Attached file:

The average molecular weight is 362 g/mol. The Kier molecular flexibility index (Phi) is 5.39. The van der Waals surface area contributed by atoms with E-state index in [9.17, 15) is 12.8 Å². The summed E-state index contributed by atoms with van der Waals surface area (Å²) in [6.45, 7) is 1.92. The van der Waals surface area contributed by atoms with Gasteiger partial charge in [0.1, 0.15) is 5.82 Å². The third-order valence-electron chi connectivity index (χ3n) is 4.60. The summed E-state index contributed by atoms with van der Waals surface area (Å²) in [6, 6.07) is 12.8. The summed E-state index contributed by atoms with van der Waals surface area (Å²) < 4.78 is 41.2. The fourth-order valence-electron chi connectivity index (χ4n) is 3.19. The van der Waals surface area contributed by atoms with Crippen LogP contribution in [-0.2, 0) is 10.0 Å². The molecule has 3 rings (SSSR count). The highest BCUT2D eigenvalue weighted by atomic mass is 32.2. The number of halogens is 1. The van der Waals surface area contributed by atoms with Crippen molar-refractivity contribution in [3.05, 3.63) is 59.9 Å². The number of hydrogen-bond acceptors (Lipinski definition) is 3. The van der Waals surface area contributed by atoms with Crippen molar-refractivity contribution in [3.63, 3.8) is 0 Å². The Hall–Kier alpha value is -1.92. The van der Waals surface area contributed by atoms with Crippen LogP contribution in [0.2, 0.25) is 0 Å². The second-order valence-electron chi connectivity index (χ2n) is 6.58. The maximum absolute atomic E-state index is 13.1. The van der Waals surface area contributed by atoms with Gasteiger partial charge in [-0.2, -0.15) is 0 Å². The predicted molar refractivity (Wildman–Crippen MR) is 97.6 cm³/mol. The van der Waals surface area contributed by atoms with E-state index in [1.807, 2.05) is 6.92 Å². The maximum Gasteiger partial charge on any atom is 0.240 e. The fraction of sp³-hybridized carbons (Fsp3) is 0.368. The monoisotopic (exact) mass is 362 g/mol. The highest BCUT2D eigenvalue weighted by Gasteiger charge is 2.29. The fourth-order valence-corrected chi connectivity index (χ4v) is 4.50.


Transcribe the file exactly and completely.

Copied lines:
The average molecular weight is 362 g/mol. The Kier molecular flexibility index (Phi) is 5.39. The van der Waals surface area contributed by atoms with E-state index in [9.17, 15) is 12.8 Å². The summed E-state index contributed by atoms with van der Waals surface area (Å²) in [6.45, 7) is 1.92. The van der Waals surface area contributed by atoms with Gasteiger partial charge in [0.1, 0.15) is 5.82 Å². The third-order valence-electron chi connectivity index (χ3n) is 4.60. The summed E-state index contributed by atoms with van der Waals surface area (Å²) in [6, 6.07) is 12.8. The summed E-state index contributed by atoms with van der Waals surface area (Å²) < 4.78 is 41.2. The fourth-order valence-electron chi connectivity index (χ4n) is 3.19. The van der Waals surface area contributed by atoms with Crippen LogP contribution in [-0.2, 0) is 10.0 Å². The molecule has 3 rings (SSSR count). The highest BCUT2D eigenvalue weighted by atomic mass is 32.2. The number of halogens is 1. The van der Waals surface area contributed by atoms with Crippen molar-refractivity contribution in [3.05, 3.63) is 59.9 Å². The number of hydrogen-bond acceptors (Lipinski definition) is 3. The van der Waals surface area contributed by atoms with Crippen molar-refractivity contribution in [3.63, 3.8) is 0 Å². The Hall–Kier alpha value is -1.92. The van der Waals surface area contributed by atoms with Crippen LogP contribution in [0.2, 0.25) is 0 Å². The second-order valence-electron chi connectivity index (χ2n) is 6.58. The maximum absolute atomic E-state index is 13.1. The van der Waals surface area contributed by atoms with Gasteiger partial charge in [-0.2, -0.15) is 0 Å². The predicted molar refractivity (Wildman–Crippen MR) is 97.6 cm³/mol. The van der Waals surface area contributed by atoms with E-state index in [1.807, 2.05) is 6.92 Å². The maximum Gasteiger partial charge on any atom is 0.240 e. The fraction of sp³-hybridized carbons (Fsp3) is 0.368. The monoisotopic (exact) mass is 362 g/mol. The highest BCUT2D eigenvalue weighted by Gasteiger charge is 2.29. The fourth-order valence-corrected chi connectivity index (χ4v) is 4.50.